Identification and mapping of a locus conferring plum pox virus resistance in two apricot-improved linkage maps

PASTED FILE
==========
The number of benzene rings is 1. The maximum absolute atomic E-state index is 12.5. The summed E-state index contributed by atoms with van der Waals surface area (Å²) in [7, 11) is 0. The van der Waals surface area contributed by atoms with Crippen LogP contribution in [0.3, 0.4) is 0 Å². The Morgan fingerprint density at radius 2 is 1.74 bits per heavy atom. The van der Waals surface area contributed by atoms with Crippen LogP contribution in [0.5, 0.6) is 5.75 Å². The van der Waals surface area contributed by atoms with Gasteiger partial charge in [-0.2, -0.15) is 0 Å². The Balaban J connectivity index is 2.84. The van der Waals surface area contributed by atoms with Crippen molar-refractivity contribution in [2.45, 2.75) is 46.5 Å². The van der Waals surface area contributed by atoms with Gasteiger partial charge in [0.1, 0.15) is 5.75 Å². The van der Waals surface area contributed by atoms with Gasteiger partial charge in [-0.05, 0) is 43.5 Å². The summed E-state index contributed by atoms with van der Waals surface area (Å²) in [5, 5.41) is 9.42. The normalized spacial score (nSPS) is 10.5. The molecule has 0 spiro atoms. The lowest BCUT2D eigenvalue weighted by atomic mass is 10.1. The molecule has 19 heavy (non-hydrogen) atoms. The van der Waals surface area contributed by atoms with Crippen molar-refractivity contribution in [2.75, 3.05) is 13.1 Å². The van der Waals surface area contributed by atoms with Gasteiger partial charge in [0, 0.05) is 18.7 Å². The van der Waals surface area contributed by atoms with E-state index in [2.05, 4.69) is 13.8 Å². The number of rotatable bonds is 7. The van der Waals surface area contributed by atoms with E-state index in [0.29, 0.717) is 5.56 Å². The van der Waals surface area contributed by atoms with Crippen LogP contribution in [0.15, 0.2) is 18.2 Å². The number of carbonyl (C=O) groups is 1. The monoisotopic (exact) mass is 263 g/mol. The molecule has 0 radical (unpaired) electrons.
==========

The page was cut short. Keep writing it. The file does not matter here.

Sharka disease, caused by the plum pox virus (PPV), is one of the major limiting factors for stone fruit crops in Europe and America. In particular, apricot is severely affected suffering significant fruit losses. Thus, PPV resistance is a trait of great interest for the apricot breeding programs currently in progress. In this work, two apricot maps, earlier constructed with the F1 ‘Goldrich × Currot’ (G×C) and the F2 ‘Lito × Lito’-98 (L×L-98) populations, have been improved including 43 and 37 new simple sequence repeat (SSR) loci, respectively, to facilitate PPV resistance trait mapping. Screening of PPV resistance on the segregating populations classified seedling phenotypes into resistant or susceptible. A non-parametric mapping method, based on the Kruskal–Wallis (KW) rank sum test, was initially used to score marker–trait association, and results were confirmed by interval mapping. Contrary to the putative digenic model inferred from the phenotypic segregations, all significant markers for the KW statistic (P < 0.005) mapped in a unique region of ~21.0 and ~20.3 cM located on the upper part of the G1 linkage group in ‘G×C’ and ‘L×L-98’ maps, respectively. According to the data, PPV resistance is suggested to be controlled by at least one major dominant locus. The association between three SSRs distributed within this region and the PPV resistance was tested in two additional populations (‘Goldrich × Canino’ and ‘Lito × Lito’-00) and breeding program parents. The marker ssrPaCITA5 showed the highest KW value (P < 0.005) in all cases, pointing out its usefulness in marker-assisted selection.